To avoid the problem of so-called hidden verbs, it helps to know exactly what a verb is. Let’s go back to basics for a moment. A verb is a word or word group which makes an assertion. Although a verb usually expresses action (Rain falls), it may also express being or mental state (The statement is true. He dreams).
As explained in the Federal Plain Language Guidelines, March 2011, Rev. 1, May 2011, p. 23 (Guidelines), “verbs are the fuel of writing.” By giving sentences power and direction, they make your writing lively and more interesting. A hidden verb is a verb converted into a noun. It often needs an extra verb to make sense. Hidden verbs can be a problem by making a verb less effective and requiring more words than otherwise needed to complete the sentence.
The easiest way around this problem is to avoid using longer words when shorter ones will suffice. Instead of getting mired in a grammarian’s technical jargon as to whether a sentence contains a buried or hidden verb or not or whether you have turned a verb into a noun, you can train yourself to look for certain words or phrases and try to eliminate or rewrite them as the context permits.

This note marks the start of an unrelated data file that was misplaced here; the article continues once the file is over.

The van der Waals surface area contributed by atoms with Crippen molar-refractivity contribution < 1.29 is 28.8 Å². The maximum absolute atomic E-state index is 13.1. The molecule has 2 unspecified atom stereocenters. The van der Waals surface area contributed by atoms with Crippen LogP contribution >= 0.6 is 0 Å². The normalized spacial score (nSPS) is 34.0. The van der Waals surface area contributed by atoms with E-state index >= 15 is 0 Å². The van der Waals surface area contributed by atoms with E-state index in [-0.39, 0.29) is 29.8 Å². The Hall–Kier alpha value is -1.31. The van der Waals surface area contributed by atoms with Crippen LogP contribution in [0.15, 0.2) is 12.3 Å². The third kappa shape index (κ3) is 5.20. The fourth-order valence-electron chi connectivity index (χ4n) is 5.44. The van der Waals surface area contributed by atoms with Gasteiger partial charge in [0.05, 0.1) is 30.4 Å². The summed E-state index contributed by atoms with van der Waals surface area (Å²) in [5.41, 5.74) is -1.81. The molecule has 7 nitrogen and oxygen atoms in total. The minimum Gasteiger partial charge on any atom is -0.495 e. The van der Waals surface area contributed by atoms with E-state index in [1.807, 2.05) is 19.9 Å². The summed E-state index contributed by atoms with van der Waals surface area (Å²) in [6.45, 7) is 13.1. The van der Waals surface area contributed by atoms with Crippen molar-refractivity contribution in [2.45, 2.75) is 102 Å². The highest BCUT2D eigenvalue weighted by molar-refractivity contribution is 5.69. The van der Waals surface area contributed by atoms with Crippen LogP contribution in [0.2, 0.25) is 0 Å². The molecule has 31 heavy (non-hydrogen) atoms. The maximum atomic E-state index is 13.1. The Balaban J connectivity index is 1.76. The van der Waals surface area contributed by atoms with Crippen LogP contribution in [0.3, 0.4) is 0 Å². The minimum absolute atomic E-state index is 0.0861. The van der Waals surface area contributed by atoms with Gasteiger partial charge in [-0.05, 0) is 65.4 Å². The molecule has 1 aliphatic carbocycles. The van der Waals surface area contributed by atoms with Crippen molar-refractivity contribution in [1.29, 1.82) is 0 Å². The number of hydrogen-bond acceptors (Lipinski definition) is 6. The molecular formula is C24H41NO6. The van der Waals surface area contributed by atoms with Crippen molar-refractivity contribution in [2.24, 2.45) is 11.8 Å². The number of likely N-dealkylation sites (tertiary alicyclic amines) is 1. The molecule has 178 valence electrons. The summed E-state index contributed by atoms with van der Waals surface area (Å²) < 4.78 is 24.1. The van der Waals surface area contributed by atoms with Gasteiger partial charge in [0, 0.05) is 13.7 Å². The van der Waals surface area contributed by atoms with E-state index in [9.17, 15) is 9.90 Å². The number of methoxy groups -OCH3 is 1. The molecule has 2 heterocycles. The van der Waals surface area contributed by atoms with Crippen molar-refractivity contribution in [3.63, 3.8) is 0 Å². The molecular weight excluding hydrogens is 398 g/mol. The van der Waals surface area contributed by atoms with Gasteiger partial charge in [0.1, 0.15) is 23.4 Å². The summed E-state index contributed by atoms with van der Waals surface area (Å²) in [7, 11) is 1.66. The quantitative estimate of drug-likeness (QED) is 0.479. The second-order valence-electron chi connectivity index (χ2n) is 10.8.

So, for example, words ending in “tion” and “ment” can often be used in a different form without concern as to what grammatical label applies.
“You are required to apply for a fishing license,” rather than,
“You are required to make an application for a fishing license.”
In the same vein, write,
“The cutback is not to be made unless authorized,” rather than,
“You must seek authorization for the cutback before making it.”
The latter sentence in each of the two examples is less effective and uses more words than necessary to convey the same thought as in the former sentence. The following suggestions are also illustrative:
In summary, a hidden verb can come in two forms. It may have a tell-tale ending such as -ment, –tion, -sion, and -ance; or, it may link with verbs such as achieve, effect, give, make, reach, and take. Here are more examples:
We will make an application…
We have made a determination…
The company has reached a decision…
The company decided…
Find the noun and try to make it the main verb of your sentence. As you change nouns to verbs, your writing will become more vigorous and less abstract. It will be clearer if you say who does what. As pointed out by attorney Bryan Garner in his able work, The Winning Brief, at p. 161, “Whenever the true verb will work in context, the better choice is to use it instead of the buried verb.” In other words, “Use the strongest, most direct form of the verb possible.” Guidelines, p. 23.
Copyright 2012. Arnold G. Regardie. All rights reserved.